If you want to reduce the flow of water, you would expect to narrow the pipe or maybe put obstacles into the flow. These approaches have worked for heat flow as well, but now theorists reporting in Physical Review Letters have shown how to reduce heat flow in a material by adding onto it, rather than blocking the flow directly. Their computer simulations show that heat flow along a thin film of silicon can be drastically reduced by erecting nanoscale pillars on top of it. Atomic vibrations in the pillars end up slowing the main flow through the film. The team says that the pillars should reduce heat transport without impeding the flow of electric current—a combination that is critical to thermoelectric devices, which are used for refrigeration and for generating electricity.
Thermoelectric materials are used in two important types of devices: those that electrically manipulate heat, such as coolers for electronics, and those that transform heat into electricity, such as generators on satellites. Good thermoelectric performance requires a low thermal conductivity to maintain some isolation between the hot and cold sides of a device. Researchers have tried various schemes to reduce heat transport, such as putting holes or inclusions of other materials into a thermoelectric material, but these tend to reduce the flow of electric current as well, which negates the improvement.
Mahmoud Hussein of the University of Colorado, Boulder, and graduate student Bruce Davis theoretically explored a different idea—using “metamaterials,” which contain minuscule oscillators that exchange energy with passing waves and alter their propagation. The use of these localized oscillators is well established for electromagnetic waves and has also been used for sound waves with a single frequency. But no one had thought to use them to modify heat flow because heat is carried by atomic vibrations with a wide range of frequencies.
Davis and Hussein consider heat carried by atomic vibrations and electricity carried by electrons all flowing horizontally through a thin, horizontal film of silicon. Adding an array of tiny silicon pillars on top of the film should have little effect on electric current, they reasoned. But the atoms making up the pillars have an enormous number of mechanical modes, or vibrational patterns, each with a specific oscillation frequency. There are three times as many modes as there are atoms in the pillar. When the frequency of a passing vibrational wave matches any one of these modes, some of the wave’s energy goes into vibrating the pillar, and it turns out that this diversion of energy slows the overall heat transport through the film.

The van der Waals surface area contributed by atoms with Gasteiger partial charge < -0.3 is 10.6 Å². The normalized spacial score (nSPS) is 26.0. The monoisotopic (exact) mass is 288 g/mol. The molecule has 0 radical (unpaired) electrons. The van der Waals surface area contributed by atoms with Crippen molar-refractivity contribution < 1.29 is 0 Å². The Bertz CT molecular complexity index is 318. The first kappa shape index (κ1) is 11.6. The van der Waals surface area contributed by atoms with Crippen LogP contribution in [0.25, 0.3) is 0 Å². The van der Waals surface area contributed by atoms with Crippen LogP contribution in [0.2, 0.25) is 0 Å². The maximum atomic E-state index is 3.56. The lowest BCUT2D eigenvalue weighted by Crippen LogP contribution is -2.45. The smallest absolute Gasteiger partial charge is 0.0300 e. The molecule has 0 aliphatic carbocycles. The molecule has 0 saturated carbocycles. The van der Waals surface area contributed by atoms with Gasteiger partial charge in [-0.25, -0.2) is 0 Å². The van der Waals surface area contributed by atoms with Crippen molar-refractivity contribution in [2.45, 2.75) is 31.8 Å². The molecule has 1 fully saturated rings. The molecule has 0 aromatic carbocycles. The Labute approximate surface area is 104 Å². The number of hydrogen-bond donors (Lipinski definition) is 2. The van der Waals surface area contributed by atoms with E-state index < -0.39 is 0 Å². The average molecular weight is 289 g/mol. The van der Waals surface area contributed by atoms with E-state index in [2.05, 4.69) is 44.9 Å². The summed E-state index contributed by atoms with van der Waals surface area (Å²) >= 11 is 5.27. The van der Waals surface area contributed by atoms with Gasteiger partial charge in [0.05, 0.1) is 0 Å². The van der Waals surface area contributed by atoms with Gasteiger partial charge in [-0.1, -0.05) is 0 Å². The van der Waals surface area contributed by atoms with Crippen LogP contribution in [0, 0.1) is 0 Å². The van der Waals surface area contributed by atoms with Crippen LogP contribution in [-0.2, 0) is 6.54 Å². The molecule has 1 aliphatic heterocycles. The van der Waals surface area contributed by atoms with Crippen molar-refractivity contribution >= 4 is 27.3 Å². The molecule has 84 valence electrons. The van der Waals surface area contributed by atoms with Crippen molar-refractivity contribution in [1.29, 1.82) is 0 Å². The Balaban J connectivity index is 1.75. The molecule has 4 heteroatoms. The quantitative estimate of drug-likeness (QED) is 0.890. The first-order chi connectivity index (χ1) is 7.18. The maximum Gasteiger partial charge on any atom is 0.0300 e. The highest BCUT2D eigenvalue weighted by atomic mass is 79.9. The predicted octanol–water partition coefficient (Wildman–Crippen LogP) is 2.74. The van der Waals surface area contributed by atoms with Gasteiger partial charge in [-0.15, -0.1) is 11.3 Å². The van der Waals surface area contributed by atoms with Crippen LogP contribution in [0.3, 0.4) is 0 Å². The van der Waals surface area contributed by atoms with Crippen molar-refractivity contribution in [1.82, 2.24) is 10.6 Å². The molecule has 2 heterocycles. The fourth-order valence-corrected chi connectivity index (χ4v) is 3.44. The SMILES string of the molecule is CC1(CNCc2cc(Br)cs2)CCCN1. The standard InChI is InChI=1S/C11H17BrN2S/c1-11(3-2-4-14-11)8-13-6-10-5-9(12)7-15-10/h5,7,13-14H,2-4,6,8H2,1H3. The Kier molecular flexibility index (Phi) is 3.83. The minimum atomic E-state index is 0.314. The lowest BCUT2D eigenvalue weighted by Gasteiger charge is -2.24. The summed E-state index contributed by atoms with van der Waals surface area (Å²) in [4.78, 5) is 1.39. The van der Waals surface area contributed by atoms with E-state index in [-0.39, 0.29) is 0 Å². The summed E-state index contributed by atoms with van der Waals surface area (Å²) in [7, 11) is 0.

The researchers did two separate calculations to explore the effect. First they simulated small pillars, just nanometers square and nanometers tall, on a -nanometer-thick silicon film. They tracked all of the vibrational modes of the film and pillar down to the motion of individual atoms and confirmed the slowing of heat-carrying waves over a range of frequencies. The numerous pillar vibrational modes “bombard the entire spectrum” of frequencies in the heat flow, says Hussein. The pair then calculated the response for larger pillars, which were more like those that could be practically constructed. They estimated a twofold reduction in the film’s thermal conductivity, but Hussein expects the real effect to be even larger, because approximations were required for the second set of calculations. The researchers are now collaborating with experimenters to see if the effect can be produced in a real structure and to check that the electrical conductivity is not degraded by the pillars.
The team started with silicon because the calculation methods were well established and because silicon is cheap and widely used in electronics. But the method could also be used with other materials, Hussein says. “Our idea is a structural concept, not a material concept. We can [use] any material that has good thermoelectric properties.”
Getting a practical thermoelectric response in silicon is indeed a “holy grail,” says Patrick Hopkins of the University of Virginia in Charlottesville. And as a general principle, the idea that thermal conductivity can be reduced by adding material rather than taking it away, he says, is “really, really cool.”
Don Monroe is a freelance science writer in Murray Hill, New Jersey.